Litingtung Y, Dahn RD, Li Y, Fallon JF, Chiang C. (2002) Shh and Gli3 are dispensable for limb skeleton formation but regulate digit number and identity. Nature 418: 979-983.
Sonic hedgehog (Shh) protein is thought to specify digit identity through dose-dependent activation of homeotic target gene expression. However, the regulatory mechanisms involved remain poorly understood. This study focuses on Gli3, a transcriptional regulator that can act as an activator or repressor dependent on Shh. The investigators report genetic analyses in mice showing that Shh and Gli3 are dispensable for formation of limb skeletal elements: Gli3(-/-) as well as Shh(-/-) Gli3(-/-) limbs are distally complete and polydactylous, but completely lack wild-type digit identities. They propose that the function of Shh and Gli3 in limb skeletal patterning is limited to refining autopodial morphology, imposing pentadactyl constraint on the limb's polydactyl potential, and organizing digit identity specification, by regulating the relative balance of Gli3 transcriptional activator and repressor activities.

Yekta S., Shih I. and Bartel D.P. (2004) MicroRNA-directed cleavage of HOXB8 mRNA. Science 304: 594-596
The investigators fpound that miR-196, a miRNA encoded at three paralogous locations in the A, B, and C mammalian HOX clusters, has extensive, evolutionarily conserved complementarity to messages of HOXB8, HOXC8, and HOXD8. RNA fragments indicating miR-196-directed cleavage of HOXB8 were detected in mouse embryos. Cell culture experiments demonstrated down-regulation of HOXB8, HOXC8, HOXD8, and HOXA7 and supported the cleavage mechanism for miR-196-directed repression of HOXB8. These results point to a miRNA-mediated mechanism for the posttranscriptional restriction of HOX gene expression during vertebrate development and demonstrate that metazoan miRNAs can repress expression of their natural targets through mRNA cleavage in addition to inhibiting translation.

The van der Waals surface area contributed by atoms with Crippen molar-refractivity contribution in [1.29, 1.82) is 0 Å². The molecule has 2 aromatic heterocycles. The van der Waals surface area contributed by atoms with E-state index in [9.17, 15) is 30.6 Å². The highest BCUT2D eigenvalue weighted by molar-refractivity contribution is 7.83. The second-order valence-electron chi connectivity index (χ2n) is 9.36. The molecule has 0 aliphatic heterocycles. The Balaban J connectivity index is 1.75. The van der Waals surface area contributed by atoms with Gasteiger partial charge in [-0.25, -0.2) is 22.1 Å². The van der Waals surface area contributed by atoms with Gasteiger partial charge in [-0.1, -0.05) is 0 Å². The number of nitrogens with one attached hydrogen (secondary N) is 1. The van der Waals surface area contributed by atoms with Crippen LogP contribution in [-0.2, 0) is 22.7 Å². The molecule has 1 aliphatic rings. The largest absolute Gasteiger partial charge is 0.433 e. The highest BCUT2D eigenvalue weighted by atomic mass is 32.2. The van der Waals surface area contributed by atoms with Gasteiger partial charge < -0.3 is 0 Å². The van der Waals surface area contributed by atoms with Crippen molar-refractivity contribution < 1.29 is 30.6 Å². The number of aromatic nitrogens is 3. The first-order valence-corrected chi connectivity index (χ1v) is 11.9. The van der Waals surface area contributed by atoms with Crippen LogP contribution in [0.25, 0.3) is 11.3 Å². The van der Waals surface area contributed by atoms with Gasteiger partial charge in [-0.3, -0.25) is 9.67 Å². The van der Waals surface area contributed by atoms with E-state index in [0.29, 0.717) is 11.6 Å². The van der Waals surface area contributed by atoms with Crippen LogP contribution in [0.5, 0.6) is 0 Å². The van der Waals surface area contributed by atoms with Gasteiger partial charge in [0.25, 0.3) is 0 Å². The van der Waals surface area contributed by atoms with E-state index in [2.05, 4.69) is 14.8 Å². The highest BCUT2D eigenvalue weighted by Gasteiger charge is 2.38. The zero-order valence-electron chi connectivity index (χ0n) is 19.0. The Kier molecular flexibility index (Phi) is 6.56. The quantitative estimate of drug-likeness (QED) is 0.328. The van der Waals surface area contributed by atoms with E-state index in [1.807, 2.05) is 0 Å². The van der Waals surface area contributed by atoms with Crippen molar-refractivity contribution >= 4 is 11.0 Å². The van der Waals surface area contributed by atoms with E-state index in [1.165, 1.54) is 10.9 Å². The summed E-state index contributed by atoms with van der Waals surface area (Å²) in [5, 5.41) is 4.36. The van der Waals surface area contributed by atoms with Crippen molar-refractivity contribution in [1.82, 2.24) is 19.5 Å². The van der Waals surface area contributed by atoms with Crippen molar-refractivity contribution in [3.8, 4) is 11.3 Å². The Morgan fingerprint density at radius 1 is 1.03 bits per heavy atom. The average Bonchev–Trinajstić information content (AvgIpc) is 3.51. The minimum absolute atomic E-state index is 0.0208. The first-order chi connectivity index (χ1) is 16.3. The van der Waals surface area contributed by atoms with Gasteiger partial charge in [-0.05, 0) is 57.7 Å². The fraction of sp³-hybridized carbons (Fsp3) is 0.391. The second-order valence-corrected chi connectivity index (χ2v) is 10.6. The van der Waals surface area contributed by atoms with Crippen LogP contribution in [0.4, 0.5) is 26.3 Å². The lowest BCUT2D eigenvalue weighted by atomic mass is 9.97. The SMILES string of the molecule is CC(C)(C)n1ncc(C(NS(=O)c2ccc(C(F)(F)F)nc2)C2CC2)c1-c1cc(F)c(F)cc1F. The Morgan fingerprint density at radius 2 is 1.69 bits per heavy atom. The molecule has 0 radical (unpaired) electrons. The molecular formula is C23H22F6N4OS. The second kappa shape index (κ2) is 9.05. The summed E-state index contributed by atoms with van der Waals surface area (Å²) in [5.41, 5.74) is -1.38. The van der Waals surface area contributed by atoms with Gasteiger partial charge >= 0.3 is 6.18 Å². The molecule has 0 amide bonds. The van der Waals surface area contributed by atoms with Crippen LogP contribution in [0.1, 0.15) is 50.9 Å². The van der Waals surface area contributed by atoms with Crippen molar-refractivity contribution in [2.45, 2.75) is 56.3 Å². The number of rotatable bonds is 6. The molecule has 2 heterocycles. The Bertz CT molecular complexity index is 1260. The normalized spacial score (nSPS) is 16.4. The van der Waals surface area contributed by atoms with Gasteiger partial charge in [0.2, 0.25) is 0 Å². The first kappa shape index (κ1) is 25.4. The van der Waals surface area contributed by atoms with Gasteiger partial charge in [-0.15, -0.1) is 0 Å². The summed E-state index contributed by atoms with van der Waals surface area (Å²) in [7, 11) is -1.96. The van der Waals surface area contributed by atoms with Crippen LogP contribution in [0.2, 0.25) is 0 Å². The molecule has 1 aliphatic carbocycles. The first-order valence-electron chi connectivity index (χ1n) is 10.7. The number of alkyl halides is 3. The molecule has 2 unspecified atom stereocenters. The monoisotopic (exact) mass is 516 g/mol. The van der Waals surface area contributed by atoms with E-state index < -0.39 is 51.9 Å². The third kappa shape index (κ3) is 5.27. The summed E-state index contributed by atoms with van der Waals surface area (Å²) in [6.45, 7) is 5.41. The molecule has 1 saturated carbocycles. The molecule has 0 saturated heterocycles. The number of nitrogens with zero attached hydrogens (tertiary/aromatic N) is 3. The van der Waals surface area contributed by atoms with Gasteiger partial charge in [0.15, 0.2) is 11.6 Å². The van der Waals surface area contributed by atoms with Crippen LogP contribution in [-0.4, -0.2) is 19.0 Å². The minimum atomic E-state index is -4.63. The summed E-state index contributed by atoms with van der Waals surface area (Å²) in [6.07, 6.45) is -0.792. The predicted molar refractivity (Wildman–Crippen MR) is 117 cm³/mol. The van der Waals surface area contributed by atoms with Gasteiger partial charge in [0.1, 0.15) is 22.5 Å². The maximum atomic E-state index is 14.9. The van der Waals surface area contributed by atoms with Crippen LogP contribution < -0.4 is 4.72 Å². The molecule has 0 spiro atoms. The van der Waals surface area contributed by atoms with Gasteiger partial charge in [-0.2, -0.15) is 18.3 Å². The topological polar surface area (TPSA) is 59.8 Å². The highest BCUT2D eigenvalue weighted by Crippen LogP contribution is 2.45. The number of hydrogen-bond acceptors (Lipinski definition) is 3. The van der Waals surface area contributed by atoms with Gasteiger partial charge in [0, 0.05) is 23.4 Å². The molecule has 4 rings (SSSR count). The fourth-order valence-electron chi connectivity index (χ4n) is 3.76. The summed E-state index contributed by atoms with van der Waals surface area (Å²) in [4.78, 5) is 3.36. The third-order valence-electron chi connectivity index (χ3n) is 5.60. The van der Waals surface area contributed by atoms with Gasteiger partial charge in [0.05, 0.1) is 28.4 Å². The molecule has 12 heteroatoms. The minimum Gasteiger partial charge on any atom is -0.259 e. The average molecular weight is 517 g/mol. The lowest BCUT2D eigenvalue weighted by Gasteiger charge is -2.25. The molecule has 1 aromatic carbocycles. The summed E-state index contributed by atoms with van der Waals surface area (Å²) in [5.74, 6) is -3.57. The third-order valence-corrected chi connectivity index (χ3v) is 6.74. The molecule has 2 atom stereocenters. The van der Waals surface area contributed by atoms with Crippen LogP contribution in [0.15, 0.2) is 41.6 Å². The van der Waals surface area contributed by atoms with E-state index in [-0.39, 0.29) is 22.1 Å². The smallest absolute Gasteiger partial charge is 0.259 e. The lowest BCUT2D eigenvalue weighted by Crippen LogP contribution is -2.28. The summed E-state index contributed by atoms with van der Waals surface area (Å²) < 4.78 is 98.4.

Wellik D.M. and Capecchi M.R. (2003) Hox10 and Hox11 genes are required to globally pattern the mammalian skeleton. Science 301: 363-367
The researchers constructed mice homozygous for loss-of-function alleles in all Hox10 or all Hox11genes. Since cluster B does not have Hox10 or Hox11 genes, there are 2x3=6 gene in each of these pseudo-orthologous groups. All of them needed to be mutated to produce a phenotype. In the absence of Hox10 function, no lumbar vertebrae were formed. Instead, ribs projected from all posterior vertebrae, extending from the thorax to beyond the sacral region. In the absence of Hox11 function, sacral vertebrae were not formed, and instead these vertebrae assumed a lumbar identity.

Web Sites

Great SEMs and drawings of mouse and human embryonic development may be found on this web site, which is slated for additional illustrations of pre-implantation and fetal development as well as the genesis of birth defects.

The Multidimensional Human Embryo is funded by the National Institute of Child Health and Human Development (NICHD) and provides a three-dimensional image reference of the Human Embryo based on magnetic resonance imaging.


Go back to Home Page



Website maintained by Dr. Klaus Kalthoff
E mail:
kkalthoff@mail.utexas.edu
Last modified: 8July 2005